Admission and $10 off at our bookstore
Thursday, 7:00 pm March 26, 2020
In this music-centered interview format, host Attillah Springer explores the creative impulses behind the beautiful prose and compelling protagonists of Maisy Card’s first novel These Ghosts are Family and within the visual art made by Ava Tomlinson through the songs that helped each artist’s life.
IBTHOM is an original program and collaboration between The Wajang Discotheque (Trinidad & Tobago) and the Brooklyn Caribbean Literary Festival.
This event is part of our Crossing Genre series: Chord progression becomes the first chapter. An abstract painting transforms into a ballet. The most innovative stories have unexpected origins. In this fascinating interdisciplinary series, musical composers, writers, and visual artists reveal the inspirations behind their work.
These Ghosts are Family is a transporting debut novel that reveals the ways in which a Jamaican family forms and fractures over generations, in the tradition of Homegoing by Yaa Gyasi.
Maisy Card is a writer and a public librarian. Her writing has appeared in Lenny Letter, School Library Journal, Agni, Sycamore Review, Liars’ League NYC, and Ampersand Review. Her work has been nominated for a Pushcart Prize. Maisy was born in St. Catherine, Jamaica, but was raised in Jamaica, New York. Maisy earned an MLIS from Rutgers University and a B.A. in English and American Studies from Wesleyan University. She is the author of These Ghosts Are Family.
Ava Tomlinson received her BFA from Pratt Institute. She is a painter, muralist, and printmaker living in Brooklyn. Her inspiration comes from her life in New York and the Caribbean, in Jamaica where she once lived. Ava has worked as an Artist Instructor with Studio in a School since 2005 and has specialized in Early Childhood. She continues to show her work in the New York Metropolitan area.
Attillah Springer is a Trinidad-born essayist, Jouvayist, DJ and flag woman. She has written and curated content for television, print, radio and digital for the past 20 years, focusing on themes of culture and memory. She has presented papers and written commissioned work on traditional mas, marroonage, African spirituality in England, Brazil, Nigeria and Haiti. She is a Director of Idakeda Group, a collective of women in her family creating cultural interventions for social change especially among women and youth in Trinidad and Tobago. She has a longstanding interest in social justice movements and has organized and taken part in events around industrialization versus sustainability, gender based discrimination and violence other indigenous festival arts as forms of protest or awareness building.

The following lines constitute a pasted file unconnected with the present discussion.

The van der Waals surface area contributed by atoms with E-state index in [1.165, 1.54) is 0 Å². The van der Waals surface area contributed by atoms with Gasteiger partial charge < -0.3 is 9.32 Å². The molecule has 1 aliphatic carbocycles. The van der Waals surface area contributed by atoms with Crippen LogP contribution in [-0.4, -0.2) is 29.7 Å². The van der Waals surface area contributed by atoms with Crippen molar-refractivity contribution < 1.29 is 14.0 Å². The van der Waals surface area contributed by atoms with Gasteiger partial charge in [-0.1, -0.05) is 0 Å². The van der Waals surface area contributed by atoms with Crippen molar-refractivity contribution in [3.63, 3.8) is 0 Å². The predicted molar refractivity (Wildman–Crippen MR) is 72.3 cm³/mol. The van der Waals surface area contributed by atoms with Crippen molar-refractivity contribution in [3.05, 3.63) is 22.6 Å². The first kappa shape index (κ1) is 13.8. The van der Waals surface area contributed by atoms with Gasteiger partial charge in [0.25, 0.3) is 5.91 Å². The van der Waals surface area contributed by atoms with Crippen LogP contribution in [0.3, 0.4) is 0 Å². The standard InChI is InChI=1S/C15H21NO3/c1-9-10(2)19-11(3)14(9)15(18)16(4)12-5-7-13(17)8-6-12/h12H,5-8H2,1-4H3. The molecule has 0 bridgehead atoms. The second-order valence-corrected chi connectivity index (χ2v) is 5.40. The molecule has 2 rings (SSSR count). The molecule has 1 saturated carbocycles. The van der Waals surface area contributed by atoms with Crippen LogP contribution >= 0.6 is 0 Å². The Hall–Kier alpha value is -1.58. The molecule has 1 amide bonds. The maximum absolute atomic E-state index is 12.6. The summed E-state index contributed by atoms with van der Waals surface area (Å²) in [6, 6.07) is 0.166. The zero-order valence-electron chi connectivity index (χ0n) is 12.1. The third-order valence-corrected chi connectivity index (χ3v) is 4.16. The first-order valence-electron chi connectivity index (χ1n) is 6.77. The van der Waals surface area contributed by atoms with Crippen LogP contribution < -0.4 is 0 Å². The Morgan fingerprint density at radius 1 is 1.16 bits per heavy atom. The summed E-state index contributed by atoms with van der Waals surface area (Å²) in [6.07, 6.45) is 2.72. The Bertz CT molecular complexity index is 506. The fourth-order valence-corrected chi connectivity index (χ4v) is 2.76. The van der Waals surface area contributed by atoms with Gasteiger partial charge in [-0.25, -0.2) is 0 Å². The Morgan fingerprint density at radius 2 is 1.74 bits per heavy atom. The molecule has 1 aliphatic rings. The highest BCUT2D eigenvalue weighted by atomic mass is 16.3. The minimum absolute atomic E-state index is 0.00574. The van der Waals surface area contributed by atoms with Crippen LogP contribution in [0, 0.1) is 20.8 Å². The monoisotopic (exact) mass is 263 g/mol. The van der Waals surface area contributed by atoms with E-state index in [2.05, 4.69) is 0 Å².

The Brooklyn Caribbean Literature Festival is a three-day celebration of culture as expressed through the pen of the storyteller and the voice of the poet. It will be executed as a series of readings of classic and contemporary stories, workshops, talks, and book sales. The BCLF intends to shine the spotlight on the output of the Caribbean artiste. In so doing, it hopes to empower and motivate the hidden storyteller among us to find the courage to tell his/her own story; and foster appreciation for the Caribbean tale and voice among others.”
These Ghosts Are Family
By Maisy Card
Published by Simon & Schuster
These Ghosts Are Family explores the ways each character wrestles with their ghosts and struggles to forge independent identities outside of the family and their trauma. The result is an engrossing portrait of a family and individuals caught in the sweep of history, slavery, migration, and the more personal dramas of infidelity, lost love, and regret. This electric and luminous family saga announces the arrival of a new American talent.
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